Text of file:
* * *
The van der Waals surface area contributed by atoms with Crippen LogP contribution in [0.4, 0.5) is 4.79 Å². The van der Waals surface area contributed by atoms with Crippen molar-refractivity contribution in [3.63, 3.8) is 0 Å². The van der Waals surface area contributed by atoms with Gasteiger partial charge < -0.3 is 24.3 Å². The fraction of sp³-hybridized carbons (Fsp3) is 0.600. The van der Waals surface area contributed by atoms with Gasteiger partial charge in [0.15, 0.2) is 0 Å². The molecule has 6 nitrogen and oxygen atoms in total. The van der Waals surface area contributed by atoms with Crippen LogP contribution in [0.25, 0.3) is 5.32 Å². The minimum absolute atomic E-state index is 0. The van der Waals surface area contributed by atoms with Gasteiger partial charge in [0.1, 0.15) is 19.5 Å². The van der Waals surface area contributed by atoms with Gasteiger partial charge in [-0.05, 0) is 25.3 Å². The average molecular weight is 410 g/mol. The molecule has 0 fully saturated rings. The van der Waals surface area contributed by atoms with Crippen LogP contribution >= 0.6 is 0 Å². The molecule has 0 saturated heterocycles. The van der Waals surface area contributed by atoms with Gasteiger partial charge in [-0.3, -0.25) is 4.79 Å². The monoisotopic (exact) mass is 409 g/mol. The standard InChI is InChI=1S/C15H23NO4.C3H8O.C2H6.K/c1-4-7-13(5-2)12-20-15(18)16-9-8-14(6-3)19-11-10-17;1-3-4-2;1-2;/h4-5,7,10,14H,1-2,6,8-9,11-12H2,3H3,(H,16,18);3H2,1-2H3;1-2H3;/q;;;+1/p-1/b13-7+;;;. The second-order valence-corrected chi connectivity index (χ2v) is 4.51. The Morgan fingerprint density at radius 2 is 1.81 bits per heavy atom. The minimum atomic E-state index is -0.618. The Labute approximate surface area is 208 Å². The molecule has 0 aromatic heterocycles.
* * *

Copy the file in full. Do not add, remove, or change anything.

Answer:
The van der Waals surface area contributed by atoms with Crippen LogP contribution in [0.4, 0.5) is 4.79 Å². The van der Waals surface area contributed by atoms with Crippen molar-refractivity contribution in [3.63, 3.8) is 0 Å². The van der Waals surface area contributed by atoms with Gasteiger partial charge < -0.3 is 24.3 Å². The fraction of sp³-hybridized carbons (Fsp3) is 0.600. The van der Waals surface area contributed by atoms with Gasteiger partial charge in [0.15, 0.2) is 0 Å². The molecule has 6 nitrogen and oxygen atoms in total. The van der Waals surface area contributed by atoms with Crippen LogP contribution in [0.25, 0.3) is 5.32 Å². The minimum absolute atomic E-state index is 0. The van der Waals surface area contributed by atoms with Gasteiger partial charge in [0.1, 0.15) is 19.5 Å². The van der Waals surface area contributed by atoms with Gasteiger partial charge in [-0.05, 0) is 25.3 Å². The average molecular weight is 410 g/mol. The molecule has 0 fully saturated rings. The van der Waals surface area contributed by atoms with Crippen LogP contribution >= 0.6 is 0 Å². The molecule has 0 saturated heterocycles. The van der Waals surface area contributed by atoms with Gasteiger partial charge in [-0.3, -0.25) is 4.79 Å². The monoisotopic (exact) mass is 409 g/mol. The standard InChI is InChI=1S/C15H23NO4.C3H8O.C2H6.K/c1-4-7-13(5-2)12-20-15(18)16-9-8-14(6-3)19-11-10-17;1-3-4-2;1-2;/h4-5,7,10,14H,1-2,6,8-9,11-12H2,3H3,(H,16,18);3H2,1-2H3;1-2H3;/q;;;+1/p-1/b13-7+;;;. The second-order valence-corrected chi connectivity index (χ2v) is 4.51. The Morgan fingerprint density at radius 2 is 1.81 bits per heavy atom. The minimum atomic E-state index is -0.618. The Labute approximate surface area is 208 Å². The molecule has 0 aromatic heterocycles.